Trump says 'rogue killers' may be behind Khashoggi disappearance


CBS News has learned Saudi leadership is preparing to admit that missing journalist Jamal Khashoggi's death was the result of an interrogation gone wrong.

Turkish authorities say a team of Saudis killed Khashoggi, and U.S. intelligence intercepts show Saudi officials discussing an operation to lure Khashoggi - a Saudi citizen who had been living in the USA - back to Saudi Arabia from his home in Virginia and detain him. Saudi officials previously have called the allegations "baseless", but reports in US media on Tuesday suggested the kingdom may acknowledge the writer was killed there. The New York Times reported that the Saudi royal court would soon put out a narrative that an official within the kingdom's intelligence services - who happened to be a friend of Prince Mohammed - had carried out the killing. CNN described one source as saying the report is likely to claim that the interrogation was conducted without clearance or transparency.

"Who knows?" Trump told reporters at the White House.

King Salman has replaced two crown princes in the past.

This message had been conveyed "directly to the Saudi authorities", said the statement, signed by Britain's foreign minister Jeremy Hunt, his French counterpart Jean-Yves Le Drian and Germany's Heiko Maas. "He didn't really know, maybe - I don't want to get into his mind but it sounded to me - maybe these could have been rogue killers". Both reports cited anonymous people said to be familiar with the Saudi plans. Cengiz waits for him outside for four hours, but he never comes out and is told by consulate staff that he left out a back door.

In a "60 Minutes" interview that aired on Sunday, Trump said there would be consequences if it turned out Saudi Arabia had anything to do with Khashoggi's mysterious disappearance.

Turkish officials have said they fear a Saudi hit team killed and dismembered Khashoggi, who wrote critically of Saudi Crown Prince Mohammed bin Salman.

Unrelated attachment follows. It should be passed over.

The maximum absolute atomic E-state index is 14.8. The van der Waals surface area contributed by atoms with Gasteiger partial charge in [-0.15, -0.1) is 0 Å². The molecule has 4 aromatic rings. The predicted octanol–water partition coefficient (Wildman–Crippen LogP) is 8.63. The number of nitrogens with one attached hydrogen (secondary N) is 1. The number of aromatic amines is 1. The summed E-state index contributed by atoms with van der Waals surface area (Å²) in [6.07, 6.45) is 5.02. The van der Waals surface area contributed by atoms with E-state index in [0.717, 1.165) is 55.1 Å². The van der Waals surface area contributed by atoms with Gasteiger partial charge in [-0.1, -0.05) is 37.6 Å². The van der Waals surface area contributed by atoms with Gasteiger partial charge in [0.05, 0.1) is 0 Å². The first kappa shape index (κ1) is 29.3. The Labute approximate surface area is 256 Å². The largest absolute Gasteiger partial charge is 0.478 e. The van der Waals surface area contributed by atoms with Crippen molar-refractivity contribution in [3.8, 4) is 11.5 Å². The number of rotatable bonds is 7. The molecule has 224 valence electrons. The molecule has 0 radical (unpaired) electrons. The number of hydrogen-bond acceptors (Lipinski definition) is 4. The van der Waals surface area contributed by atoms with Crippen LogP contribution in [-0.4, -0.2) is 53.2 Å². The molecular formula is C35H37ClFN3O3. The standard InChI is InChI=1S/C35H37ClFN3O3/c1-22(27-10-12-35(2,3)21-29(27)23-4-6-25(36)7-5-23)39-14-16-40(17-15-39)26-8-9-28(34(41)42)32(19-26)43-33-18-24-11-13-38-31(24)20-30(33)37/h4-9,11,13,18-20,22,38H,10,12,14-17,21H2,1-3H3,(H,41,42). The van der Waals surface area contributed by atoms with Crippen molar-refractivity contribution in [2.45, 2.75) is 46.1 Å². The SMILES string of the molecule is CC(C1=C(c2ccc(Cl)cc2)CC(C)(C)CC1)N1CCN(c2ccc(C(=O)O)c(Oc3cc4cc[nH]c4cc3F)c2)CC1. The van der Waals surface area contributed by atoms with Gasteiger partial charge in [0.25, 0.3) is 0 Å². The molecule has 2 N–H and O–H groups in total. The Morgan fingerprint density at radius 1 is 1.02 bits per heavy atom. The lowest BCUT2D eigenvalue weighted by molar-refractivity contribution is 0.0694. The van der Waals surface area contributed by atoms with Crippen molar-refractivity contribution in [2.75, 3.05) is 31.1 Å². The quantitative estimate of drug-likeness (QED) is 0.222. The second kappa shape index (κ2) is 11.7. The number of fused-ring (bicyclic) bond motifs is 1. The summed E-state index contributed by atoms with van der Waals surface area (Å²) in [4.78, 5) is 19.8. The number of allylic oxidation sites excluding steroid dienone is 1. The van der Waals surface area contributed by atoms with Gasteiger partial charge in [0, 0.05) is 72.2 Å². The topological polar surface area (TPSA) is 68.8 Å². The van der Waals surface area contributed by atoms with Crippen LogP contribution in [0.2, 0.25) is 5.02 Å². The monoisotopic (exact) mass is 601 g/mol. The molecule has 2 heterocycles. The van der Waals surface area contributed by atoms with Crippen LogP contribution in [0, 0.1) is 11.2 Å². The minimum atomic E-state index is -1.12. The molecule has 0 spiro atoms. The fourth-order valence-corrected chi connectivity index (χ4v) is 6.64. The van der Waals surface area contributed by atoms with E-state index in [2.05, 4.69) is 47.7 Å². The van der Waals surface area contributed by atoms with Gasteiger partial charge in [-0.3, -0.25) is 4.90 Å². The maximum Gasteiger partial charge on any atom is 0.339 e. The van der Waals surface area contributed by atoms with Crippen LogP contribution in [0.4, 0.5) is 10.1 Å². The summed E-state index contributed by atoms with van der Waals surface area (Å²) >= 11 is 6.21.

A joint Saudi-Turkish team arrived at the consulate on Monday in Istanbul's upscale 4th Levent neighbourhood, as journalists filmed and shot photographs of their arrival.

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Khashoggi's fate has troubled Washington and Saudi Arabia's other traditional Western allies.

Mr Pompeo's visit comes as Turkish police investigators entered the Istanbul consulate late on Monday.

"The kingdom emphasizes that it will respond to any measure against it with an even stronger measure", the official said, according to SPA.

Presidential aide Ibrahim Kalın announced last week that a joint team would be formed to investigate the disappearance of Khashoggi upon the kingdom's request.

"Saudi Arabia has also suggested reducing its investments in the United States economy, which is now evaluated at $800 billion (€690 billion)", Meyer added.

But in response to Khashoggi's disappearance, media firms and some technology executives have pulled out of a major Riyadh investment conference scheduled for next week.

TOKYO, Oct 16 (Reuters) - Asian stocks rose modestly on Tuesday, gaining a firmer footing after a week of heavy losses, although increasing tensions between Saudi Arabia and the West have fanned geopolitical concerns and capped gains.

Saudi Arabia's riyal currency retreated overnight to 3.7525 to the dollar - its weakest in two years.